Your collection manager gave it their best shot — calls, letters, emails, faxes, an offer to go to debtor’s premises to pick up a check — before referring your non-paying customer out for collection. If the debtor doesn’t respond, or the responsive is not productive, your best option is to send the claim to a collection attorney.
A collection attorney’s job is to make that phone ring and bring the debtor to the table. There’s a good chance, after receiving calls and letters from an attorney, your once silent customer will reach out to you.
Then what? Do you call the customer back?
Opinions differ. Some creditors will cease communication with a customer once the account has been referred to a collections attorney. Other creditors will take the call. Regardless of which option you pick, frequent communication with collection counsel is of utmost importance — especially when the debtor makes contact. It is important to remain knowledgeable as the case progresses. Knowing where in the collection process the case is will further help you understand any communication the debtor may make.
If you choose to accept the debtor’s call, you may ask for payment in full as well as attorneys fees (in part or in whole), and court costs.
Some calls between creditor and debtor (and/or debtor’s agent) lead to meaningful conversations and sometimes an opportunity to do paying work. Such was the case for one of our clients in the environmental testing business: The client was owed monies by a building owner for work done in a New York Co-op. After suit was initiated, the debtor’s managing agent contacted the client directly, rather than us. The Client and the agent thoroughly analyzed the client’s work and found they provided a more thorough and quality service than the agent’s current vendor. Not only did the client obtain payment in full for the balance demanded in the lawsuit, they also gained several new assignments.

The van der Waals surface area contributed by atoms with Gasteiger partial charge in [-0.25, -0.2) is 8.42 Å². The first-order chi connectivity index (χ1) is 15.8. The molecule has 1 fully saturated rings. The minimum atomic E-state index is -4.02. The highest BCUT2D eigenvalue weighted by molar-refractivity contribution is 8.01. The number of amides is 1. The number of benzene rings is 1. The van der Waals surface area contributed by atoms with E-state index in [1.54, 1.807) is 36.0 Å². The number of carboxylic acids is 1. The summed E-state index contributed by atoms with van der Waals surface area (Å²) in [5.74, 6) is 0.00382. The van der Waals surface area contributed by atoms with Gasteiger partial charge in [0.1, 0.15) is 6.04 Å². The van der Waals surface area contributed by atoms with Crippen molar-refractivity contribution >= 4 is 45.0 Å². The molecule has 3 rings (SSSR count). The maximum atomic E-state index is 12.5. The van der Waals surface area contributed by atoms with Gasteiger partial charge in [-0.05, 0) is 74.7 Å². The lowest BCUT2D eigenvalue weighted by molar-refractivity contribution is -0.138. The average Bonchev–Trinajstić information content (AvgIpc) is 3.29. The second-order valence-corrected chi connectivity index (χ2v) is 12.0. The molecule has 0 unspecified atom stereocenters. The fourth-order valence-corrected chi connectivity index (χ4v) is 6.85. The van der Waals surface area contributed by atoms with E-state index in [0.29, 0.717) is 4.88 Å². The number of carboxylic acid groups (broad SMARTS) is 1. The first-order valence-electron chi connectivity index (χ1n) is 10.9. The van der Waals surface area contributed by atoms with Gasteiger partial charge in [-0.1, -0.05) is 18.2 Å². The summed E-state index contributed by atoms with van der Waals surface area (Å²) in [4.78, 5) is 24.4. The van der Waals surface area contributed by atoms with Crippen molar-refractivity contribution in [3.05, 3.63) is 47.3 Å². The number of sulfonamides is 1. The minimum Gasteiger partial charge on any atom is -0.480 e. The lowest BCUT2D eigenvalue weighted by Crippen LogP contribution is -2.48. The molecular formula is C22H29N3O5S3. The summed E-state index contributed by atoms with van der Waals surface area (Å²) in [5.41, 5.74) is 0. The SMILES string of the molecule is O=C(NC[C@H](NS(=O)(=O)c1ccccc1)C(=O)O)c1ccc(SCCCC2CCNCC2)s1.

Of course, not all calls go this way. There are calls that are hostile and unproductive, during which the customer strongly states their refusal to pay and may even threaten a countersuit.
If you choose not make contact with a customer after referring their account to a debt collection attorney, any communication — or attempts at communication — should be referred to your debt collection attorney. The customer may be persistent in trying to “work things out” or circumvent speaking to your attorney; however, they will eventually get tired of calling and will either seek counsel or contact your collection attorney or call your counsel directly.
Regardless of your policy, contact is good. You want that phone, email, or fax message from your customer.